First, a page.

Connected to localhost.
Escape character is '^]'.
250 OK
250 OK

In the following folder “C:\Users\{your_user}\Desktop\Tor Browser\Browser\TorBrowser\Data\Tor“, you are going to find torrc-defaults file (config file). If you want use password authentication, you need to generate a password hash. You can do it via the tor.exe –hash-password “your_password” command.

Then open the torrc-defaults file and add the following line:

hashedControlPassword 16:751C69A9B10D7F4260B04E0D07D7EBCB760EDCEBADD40CDAF40F1FB095

The string after hashedControlPassword is the hash generated for your password.

Your file should be similar to this:

# If non-zero, try to write to disk less frequently than we would otherwise.
AvoidDiskWrites 1
# Where to send logging messages.  Format is minSeverity[-maxSeverity]
# (stderr|stdout|syslog|file FILENAME).
Log notice stdout
# Bind to this address to listen to connections from SOCKS-speaking
# applications.
SocksPort 9150
ControlPort 9151
hashedControlPassword 16:751C69A9B10D7F4260B04E0D07D7EBCB760EDCEBADD40CDAF40F1FB095
CookieAuthentication 0
## fteproxy configuration
ClientTransportPlugin fte exec TorBrowser\Tor\PluggableTransports\fteproxy --managed

## obfsproxy configuration
ClientTransportPlugin obfs2,obfs3,scramblesuit exec TorBrowser\Tor\PluggableTransports\obfsproxy managed

## flash proxy configuration
# Change the second number here (9000) to the number of a port that can
# receive connections from the Internet (the port for which you
# configured port forwarding).
ClientTransportPlugin flashproxy exec TorBrowser\Tor\PluggableTransports\flashproxy-client --register :0 :9000

## meek configuration
ClientTransportPlugin meek exec TorBrowser\Tor\PluggableTransports\terminateprocess-buffer TorBrowser\Tor\PluggableTransports\meek-client-torbrowser --exit-on-stdin-eof -- TorBrowser\Tor\PluggableTransports\meek-client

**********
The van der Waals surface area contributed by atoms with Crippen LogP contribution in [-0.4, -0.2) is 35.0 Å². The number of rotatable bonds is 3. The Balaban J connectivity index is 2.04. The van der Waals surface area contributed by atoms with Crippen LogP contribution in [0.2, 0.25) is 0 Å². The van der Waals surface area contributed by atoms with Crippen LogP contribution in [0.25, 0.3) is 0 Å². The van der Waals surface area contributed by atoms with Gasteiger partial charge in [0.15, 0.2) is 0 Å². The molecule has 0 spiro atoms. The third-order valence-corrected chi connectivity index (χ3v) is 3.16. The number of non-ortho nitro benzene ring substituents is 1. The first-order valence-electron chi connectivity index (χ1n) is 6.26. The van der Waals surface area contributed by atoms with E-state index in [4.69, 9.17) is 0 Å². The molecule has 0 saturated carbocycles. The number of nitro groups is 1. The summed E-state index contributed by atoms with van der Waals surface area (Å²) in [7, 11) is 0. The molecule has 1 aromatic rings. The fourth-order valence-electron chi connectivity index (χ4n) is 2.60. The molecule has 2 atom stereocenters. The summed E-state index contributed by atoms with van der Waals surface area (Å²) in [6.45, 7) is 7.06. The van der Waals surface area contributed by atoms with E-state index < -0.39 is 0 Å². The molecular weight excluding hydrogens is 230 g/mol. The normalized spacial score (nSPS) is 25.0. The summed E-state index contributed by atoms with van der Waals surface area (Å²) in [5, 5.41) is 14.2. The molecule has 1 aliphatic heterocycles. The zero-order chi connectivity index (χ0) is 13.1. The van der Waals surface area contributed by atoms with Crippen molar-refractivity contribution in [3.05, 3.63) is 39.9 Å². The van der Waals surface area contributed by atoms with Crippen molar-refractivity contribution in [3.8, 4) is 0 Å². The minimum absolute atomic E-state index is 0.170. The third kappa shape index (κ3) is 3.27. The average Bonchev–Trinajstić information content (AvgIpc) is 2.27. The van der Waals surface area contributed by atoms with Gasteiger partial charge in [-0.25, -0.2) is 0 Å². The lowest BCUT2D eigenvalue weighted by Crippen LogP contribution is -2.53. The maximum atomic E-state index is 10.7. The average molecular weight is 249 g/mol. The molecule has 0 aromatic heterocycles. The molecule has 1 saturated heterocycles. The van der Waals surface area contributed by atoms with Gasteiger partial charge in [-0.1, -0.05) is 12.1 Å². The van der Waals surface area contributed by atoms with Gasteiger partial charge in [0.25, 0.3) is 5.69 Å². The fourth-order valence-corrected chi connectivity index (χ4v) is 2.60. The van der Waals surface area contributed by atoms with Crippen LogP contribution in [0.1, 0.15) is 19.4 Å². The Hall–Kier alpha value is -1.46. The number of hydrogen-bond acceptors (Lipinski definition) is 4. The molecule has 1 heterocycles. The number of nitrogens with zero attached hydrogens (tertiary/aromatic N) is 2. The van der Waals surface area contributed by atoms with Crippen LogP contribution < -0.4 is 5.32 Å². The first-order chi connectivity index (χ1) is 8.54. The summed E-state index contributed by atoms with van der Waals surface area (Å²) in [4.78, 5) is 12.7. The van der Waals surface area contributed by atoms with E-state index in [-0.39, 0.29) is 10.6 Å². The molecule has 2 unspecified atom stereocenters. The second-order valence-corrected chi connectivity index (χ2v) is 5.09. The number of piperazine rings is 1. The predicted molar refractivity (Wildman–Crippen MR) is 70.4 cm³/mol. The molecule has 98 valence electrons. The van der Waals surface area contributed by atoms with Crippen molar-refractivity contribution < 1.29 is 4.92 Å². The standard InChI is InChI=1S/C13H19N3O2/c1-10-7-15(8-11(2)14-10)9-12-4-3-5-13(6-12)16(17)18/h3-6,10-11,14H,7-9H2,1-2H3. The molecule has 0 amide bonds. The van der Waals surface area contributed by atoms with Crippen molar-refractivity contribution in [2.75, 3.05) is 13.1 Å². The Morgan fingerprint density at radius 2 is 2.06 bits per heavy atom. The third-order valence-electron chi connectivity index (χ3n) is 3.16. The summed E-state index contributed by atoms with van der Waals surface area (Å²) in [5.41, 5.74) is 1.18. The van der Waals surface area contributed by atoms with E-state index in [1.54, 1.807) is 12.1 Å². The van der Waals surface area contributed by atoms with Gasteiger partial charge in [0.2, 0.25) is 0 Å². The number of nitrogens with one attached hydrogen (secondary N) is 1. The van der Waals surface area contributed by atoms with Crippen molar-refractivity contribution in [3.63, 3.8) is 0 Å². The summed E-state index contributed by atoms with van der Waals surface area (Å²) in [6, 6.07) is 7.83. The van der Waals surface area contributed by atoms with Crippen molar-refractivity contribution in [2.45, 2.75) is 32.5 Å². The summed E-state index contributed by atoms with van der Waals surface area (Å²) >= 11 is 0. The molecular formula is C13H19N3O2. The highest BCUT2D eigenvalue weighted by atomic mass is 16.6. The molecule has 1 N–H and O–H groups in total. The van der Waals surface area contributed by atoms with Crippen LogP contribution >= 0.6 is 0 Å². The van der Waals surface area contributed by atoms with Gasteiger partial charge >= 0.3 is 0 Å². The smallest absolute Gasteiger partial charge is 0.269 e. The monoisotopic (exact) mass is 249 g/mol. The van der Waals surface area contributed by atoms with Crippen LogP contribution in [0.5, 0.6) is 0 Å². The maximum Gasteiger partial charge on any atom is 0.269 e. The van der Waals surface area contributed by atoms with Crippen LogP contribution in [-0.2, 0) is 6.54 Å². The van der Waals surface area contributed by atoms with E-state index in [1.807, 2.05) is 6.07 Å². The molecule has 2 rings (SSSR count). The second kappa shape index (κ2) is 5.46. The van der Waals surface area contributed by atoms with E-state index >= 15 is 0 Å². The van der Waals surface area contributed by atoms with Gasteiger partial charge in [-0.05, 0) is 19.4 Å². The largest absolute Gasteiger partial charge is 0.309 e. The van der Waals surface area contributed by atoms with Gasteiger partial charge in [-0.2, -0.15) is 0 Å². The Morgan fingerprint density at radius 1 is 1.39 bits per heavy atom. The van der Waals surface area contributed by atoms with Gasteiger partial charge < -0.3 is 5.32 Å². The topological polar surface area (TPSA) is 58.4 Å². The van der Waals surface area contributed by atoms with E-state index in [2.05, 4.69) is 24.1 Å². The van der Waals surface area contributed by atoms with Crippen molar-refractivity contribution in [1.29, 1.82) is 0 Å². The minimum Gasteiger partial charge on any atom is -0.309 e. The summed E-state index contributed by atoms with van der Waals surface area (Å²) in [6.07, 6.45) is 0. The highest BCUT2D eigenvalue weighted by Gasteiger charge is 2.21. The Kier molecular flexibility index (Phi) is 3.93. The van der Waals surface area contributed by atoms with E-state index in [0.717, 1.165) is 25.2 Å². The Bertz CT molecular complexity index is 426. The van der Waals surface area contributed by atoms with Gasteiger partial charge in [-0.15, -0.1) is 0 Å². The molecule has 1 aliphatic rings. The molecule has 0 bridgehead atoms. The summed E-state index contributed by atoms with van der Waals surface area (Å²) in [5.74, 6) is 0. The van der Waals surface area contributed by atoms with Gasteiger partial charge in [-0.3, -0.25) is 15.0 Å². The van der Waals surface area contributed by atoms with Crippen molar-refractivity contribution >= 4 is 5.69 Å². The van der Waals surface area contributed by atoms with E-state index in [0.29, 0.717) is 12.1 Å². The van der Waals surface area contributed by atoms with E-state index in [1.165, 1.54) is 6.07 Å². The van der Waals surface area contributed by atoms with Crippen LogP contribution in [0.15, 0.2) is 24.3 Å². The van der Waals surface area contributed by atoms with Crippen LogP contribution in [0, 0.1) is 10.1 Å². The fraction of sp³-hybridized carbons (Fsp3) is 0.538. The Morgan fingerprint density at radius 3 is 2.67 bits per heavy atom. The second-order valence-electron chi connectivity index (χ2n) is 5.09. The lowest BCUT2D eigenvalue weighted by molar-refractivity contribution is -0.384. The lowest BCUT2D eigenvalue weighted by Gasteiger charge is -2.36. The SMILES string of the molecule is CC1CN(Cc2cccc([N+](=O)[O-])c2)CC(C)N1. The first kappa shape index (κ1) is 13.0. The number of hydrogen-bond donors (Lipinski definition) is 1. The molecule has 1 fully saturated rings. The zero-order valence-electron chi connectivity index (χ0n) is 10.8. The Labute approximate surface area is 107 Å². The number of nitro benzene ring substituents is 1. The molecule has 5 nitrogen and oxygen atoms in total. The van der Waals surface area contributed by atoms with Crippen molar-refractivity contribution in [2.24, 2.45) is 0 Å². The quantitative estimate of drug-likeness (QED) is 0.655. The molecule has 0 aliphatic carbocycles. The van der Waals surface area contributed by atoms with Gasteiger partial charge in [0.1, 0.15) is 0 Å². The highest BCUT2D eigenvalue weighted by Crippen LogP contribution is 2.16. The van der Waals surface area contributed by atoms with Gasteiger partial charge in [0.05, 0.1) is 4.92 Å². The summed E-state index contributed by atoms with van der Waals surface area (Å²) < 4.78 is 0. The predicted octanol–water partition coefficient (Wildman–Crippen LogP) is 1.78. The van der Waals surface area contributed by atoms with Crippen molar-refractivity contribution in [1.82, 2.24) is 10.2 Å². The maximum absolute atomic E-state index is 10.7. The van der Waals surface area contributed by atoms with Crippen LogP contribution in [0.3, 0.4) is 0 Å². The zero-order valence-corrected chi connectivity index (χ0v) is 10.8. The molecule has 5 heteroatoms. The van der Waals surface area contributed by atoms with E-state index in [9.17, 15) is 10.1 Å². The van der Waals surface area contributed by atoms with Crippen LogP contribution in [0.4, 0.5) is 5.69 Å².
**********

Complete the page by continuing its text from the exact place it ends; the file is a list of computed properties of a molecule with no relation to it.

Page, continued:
Now you can use the following C# code to refresh the proxy settings.

public void RefreshTorIdentity()
    Socket server = null;
        IPEndPoint ip = new IPEndPoint(IPAddress.Parse(""), 9151);
        server = new Socket(AddressFamily.InterNetwork, SocketType.Stream, ProtocolType.Tcp);
        server.Send(Encoding.ASCII.GetBytes("AUTHENTICATE \"johnsmith\"" + Environment.NewLine));
        byte[] data = new byte[1024];
        int receivedDataLength = server.Receive(data);
        string stringData = Encoding.ASCII.GetString(data, 0, receivedDataLength);
        server.Send(Encoding.ASCII.GetBytes("SIGNAL NEWNYM" + Environment.NewLine));
        data = new byte[1024];
        receivedDataLength = server.Receive(data);
        stringData = Encoding.ASCII.GetString(data, 0, receivedDataLength);
        if (!stringData.Contains("250"))
            Console.WriteLine("Unable to signal new user to server.");

You can find the full source code at the following address: https://github.com/angelovstanton/Projects/tree/master/Demos/TelerikAcademy_WebDriver

The Java Zone is brought to you in partnership with ZeroTurnaround. Check out this 8-step guide to see how you can increase your productivity by skipping slow application redeploys and by implementing application profiling, as you code!


Published at DZone with permission of Anton Angelov, DZone MVB. See the original article here.